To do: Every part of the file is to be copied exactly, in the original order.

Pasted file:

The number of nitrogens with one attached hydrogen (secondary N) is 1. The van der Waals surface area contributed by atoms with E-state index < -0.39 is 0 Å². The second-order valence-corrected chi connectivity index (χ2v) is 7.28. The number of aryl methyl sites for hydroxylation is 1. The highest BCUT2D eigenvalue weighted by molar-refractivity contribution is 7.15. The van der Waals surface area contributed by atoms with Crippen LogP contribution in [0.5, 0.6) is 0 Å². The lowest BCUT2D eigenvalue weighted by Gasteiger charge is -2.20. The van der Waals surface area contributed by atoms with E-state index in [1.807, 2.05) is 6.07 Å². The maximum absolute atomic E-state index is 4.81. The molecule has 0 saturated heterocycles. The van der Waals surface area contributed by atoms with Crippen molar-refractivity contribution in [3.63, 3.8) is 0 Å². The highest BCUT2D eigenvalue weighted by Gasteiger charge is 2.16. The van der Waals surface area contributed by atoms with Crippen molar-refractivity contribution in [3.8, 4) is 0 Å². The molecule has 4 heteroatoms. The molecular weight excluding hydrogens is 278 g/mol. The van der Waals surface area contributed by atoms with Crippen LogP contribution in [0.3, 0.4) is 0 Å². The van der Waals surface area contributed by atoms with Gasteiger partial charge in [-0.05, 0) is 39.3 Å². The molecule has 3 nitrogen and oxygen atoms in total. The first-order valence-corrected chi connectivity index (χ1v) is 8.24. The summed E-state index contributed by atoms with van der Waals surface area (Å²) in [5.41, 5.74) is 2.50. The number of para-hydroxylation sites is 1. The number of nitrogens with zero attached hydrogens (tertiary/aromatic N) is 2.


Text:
The number of nitrogens with one attached hydrogen (secondary N) is 1. The van der Waals surface area contributed by atoms with E-state index < -0.39 is 0 Å². The second-order valence-corrected chi connectivity index (χ2v) is 7.28. The number of aryl methyl sites for hydroxylation is 1. The highest BCUT2D eigenvalue weighted by molar-refractivity contribution is 7.15. The van der Waals surface area contributed by atoms with Crippen LogP contribution in [0.5, 0.6) is 0 Å². The lowest BCUT2D eigenvalue weighted by Gasteiger charge is -2.20. The van der Waals surface area contributed by atoms with E-state index in [1.807, 2.05) is 6.07 Å². The maximum absolute atomic E-state index is 4.81. The molecule has 0 saturated heterocycles. The van der Waals surface area contributed by atoms with Crippen molar-refractivity contribution in [3.63, 3.8) is 0 Å². The highest BCUT2D eigenvalue weighted by Gasteiger charge is 2.16. The van der Waals surface area contributed by atoms with Crippen molar-refractivity contribution in [3.8, 4) is 0 Å². The molecule has 4 heteroatoms. The molecular weight excluding hydrogens is 278 g/mol. The van der Waals surface area contributed by atoms with Crippen LogP contribution in [0.3, 0.4) is 0 Å². The van der Waals surface area contributed by atoms with Gasteiger partial charge in [-0.05, 0) is 39.3 Å². The molecule has 3 nitrogen and oxygen atoms in total. The first-order valence-corrected chi connectivity index (χ1v) is 8.24. The summed E-state index contributed by atoms with van der Waals surface area (Å²) in [5.41, 5.74) is 2.50. The number of para-hydroxylation sites is 1. The number of nitrogens with zero attached hydrogens (tertiary/aromatic N) is 2.